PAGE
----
Lawrence Neyando owns and operates a motorcycle adventure tourism company, Arctic Motorcycle Adventures, which is based in Inuvik, a small community of 3,200 in the Mackenzie Delta region of the Northwest Territories.
The company’s first year of operation in summer of 2019 was a success.
“It was good,” Neyando told APTN News. “By February (2020) I was fully booked for my summer season. Then the pandemic hit in March and it pretty much cancelled the season.”
Neyando’s business relies on the Yukon, as riders begin their journey in Dawson City and ride into N.W.T. through the Dempster highway, the only highway that reaches the McKenzie Delta region.
But with two-week self-isolation rules required when entering both territories for much of the last year, he says unpredictably with COVID-19 resulted in him not offering tours this summer, either.
“I lost about $22,000 just prepping for my summer season (in 2020) so I didn’t want to make that mistake this year,” he says.
Business aside, Neyando says self-isolation requirements have made it difficult for McKenzie Delta residents to travel the Dempster highway which acts as a lifelong to the closest urban centre.
MacKenzie Delta residents often travel the highway to stock up on supplies and see family.
“It’s a place for people to go get their shopping done. The prices are a lot cheaper there then they are in Inuvik or any of the communities here,” he says.
Since COVID-19 hit, Neyando has only driven to the Yukon once and had to use his annual vacation to self-isolate in Inuvik when he returned.
He says being essentially unable to travel to the Yukon feels isolating.
“It’s definitely tough right for mental health for not only us up here but everybody who wants to get out and see family members and get all the stuff they need done,” he says.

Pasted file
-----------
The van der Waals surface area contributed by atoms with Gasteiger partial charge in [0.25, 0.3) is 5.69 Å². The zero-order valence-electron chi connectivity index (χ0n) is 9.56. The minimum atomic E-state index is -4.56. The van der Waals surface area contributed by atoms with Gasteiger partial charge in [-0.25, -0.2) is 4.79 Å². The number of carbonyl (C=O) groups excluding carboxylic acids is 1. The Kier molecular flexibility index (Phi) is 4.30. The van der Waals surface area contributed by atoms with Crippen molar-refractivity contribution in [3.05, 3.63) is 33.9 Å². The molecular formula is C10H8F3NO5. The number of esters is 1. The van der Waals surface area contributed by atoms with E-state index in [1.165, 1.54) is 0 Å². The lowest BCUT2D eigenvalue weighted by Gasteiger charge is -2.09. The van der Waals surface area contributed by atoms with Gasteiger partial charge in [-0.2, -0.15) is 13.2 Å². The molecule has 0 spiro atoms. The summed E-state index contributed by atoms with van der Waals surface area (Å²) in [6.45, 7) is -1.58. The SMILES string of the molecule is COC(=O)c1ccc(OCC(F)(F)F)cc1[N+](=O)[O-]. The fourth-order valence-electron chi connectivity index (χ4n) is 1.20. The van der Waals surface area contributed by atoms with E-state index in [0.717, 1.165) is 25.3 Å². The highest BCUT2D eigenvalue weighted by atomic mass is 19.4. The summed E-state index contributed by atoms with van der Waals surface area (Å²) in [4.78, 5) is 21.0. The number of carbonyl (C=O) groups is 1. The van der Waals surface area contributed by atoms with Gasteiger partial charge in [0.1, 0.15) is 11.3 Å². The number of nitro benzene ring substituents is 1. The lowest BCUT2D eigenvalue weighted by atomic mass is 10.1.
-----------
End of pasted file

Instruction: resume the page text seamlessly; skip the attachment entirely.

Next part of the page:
He’s advocating for an easing of restrictions with the McKenzie Delta’s next door neighbor.
“We have a big connection over there and we’ve had very few cases here and the Yukon’s the same and it’d be nice to have a bubble,” he says.
Relaxation of self-isolation requirements could help businesses
Shawn Lundrigan, who is Inuvialuit and lives in Tuktoyaktut in the Beaufort Delta, is the owner of North Coast Ventures Ltd, a trucking company that also provides tourism activities like aurora viewing and snowmobile tours.
He says he hasn’t had any tourists since the pandemic started.
“None. None whatsoever,” he says.
He says getting truck parts and services in the Yukon is now much more difficult and he’s had to resort to meeting people at the Yukon border to arrange pickup and drop off of parts.
“We obviously can’t (get it for ourselves) and have to arrange all that stuff with some other third party or business and get them to run around Whitehorse and pick up all that stuff. It’s kind of a hassle,” he says.
He’s hopeful relaxed self-isolation requirements with the Yukon will make doing business easier.
“Whitehorse is such a big economic centre with a lot of parts and distribution places and there’s just so many big city ticketed items in Whitehorse that we use up here on a daily basis,” he says.